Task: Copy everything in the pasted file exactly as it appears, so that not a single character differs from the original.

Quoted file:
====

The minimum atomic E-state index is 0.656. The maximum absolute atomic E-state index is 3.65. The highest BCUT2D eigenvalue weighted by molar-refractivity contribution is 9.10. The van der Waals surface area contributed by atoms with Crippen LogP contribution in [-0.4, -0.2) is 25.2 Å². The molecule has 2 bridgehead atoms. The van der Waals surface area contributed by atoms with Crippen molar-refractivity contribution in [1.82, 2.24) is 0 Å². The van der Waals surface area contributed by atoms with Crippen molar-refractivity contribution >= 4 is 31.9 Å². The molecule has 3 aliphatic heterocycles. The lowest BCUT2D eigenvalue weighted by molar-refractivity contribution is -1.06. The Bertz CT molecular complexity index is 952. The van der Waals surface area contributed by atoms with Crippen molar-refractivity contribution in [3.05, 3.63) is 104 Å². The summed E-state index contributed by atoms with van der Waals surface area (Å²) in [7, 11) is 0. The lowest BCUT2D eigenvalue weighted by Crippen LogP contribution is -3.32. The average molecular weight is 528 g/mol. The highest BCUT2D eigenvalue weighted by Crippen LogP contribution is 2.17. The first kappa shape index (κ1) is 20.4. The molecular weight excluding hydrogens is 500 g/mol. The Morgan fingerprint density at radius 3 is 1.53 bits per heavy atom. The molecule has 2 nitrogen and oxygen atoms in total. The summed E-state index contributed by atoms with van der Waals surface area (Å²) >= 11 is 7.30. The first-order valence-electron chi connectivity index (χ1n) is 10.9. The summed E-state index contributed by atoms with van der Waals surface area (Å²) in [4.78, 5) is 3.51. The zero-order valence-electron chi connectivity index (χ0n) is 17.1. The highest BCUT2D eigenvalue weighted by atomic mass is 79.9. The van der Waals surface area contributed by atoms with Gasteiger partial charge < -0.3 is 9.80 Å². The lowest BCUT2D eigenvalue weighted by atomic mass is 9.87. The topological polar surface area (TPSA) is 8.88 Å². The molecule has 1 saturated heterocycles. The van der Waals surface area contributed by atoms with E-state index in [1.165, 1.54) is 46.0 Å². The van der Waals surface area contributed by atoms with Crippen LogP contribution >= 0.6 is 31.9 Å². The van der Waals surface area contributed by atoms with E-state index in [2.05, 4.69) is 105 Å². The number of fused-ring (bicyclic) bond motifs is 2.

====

The minimum atomic E-state index is 0.656. The maximum absolute atomic E-state index is 3.65. The highest BCUT2D eigenvalue weighted by molar-refractivity contribution is 9.10. The van der Waals surface area contributed by atoms with Crippen LogP contribution in [-0.4, -0.2) is 25.2 Å². The molecule has 2 bridgehead atoms. The van der Waals surface area contributed by atoms with Crippen molar-refractivity contribution in [1.82, 2.24) is 0 Å². The van der Waals surface area contributed by atoms with Crippen molar-refractivity contribution >= 4 is 31.9 Å². The molecule has 3 aliphatic heterocycles. The lowest BCUT2D eigenvalue weighted by molar-refractivity contribution is -1.06. The Bertz CT molecular complexity index is 952. The van der Waals surface area contributed by atoms with Crippen molar-refractivity contribution in [3.05, 3.63) is 104 Å². The summed E-state index contributed by atoms with van der Waals surface area (Å²) in [7, 11) is 0. The lowest BCUT2D eigenvalue weighted by Crippen LogP contribution is -3.32. The average molecular weight is 528 g/mol. The highest BCUT2D eigenvalue weighted by Crippen LogP contribution is 2.17. The first kappa shape index (κ1) is 20.4. The molecular weight excluding hydrogens is 500 g/mol. The Morgan fingerprint density at radius 3 is 1.53 bits per heavy atom. The molecule has 2 nitrogen and oxygen atoms in total. The summed E-state index contributed by atoms with van der Waals surface area (Å²) >= 11 is 7.30. The first-order valence-electron chi connectivity index (χ1n) is 10.9. The summed E-state index contributed by atoms with van der Waals surface area (Å²) in [4.78, 5) is 3.51. The zero-order valence-electron chi connectivity index (χ0n) is 17.1. The highest BCUT2D eigenvalue weighted by atomic mass is 79.9. The van der Waals surface area contributed by atoms with Gasteiger partial charge < -0.3 is 9.80 Å². The lowest BCUT2D eigenvalue weighted by atomic mass is 9.87. The topological polar surface area (TPSA) is 8.88 Å². The molecule has 1 saturated heterocycles. The van der Waals surface area contributed by atoms with E-state index in [1.165, 1.54) is 46.0 Å². The van der Waals surface area contributed by atoms with Crippen LogP contribution >= 0.6 is 31.9 Å². The van der Waals surface area contributed by atoms with E-state index in [2.05, 4.69) is 105 Å². The number of fused-ring (bicyclic) bond motifs is 2.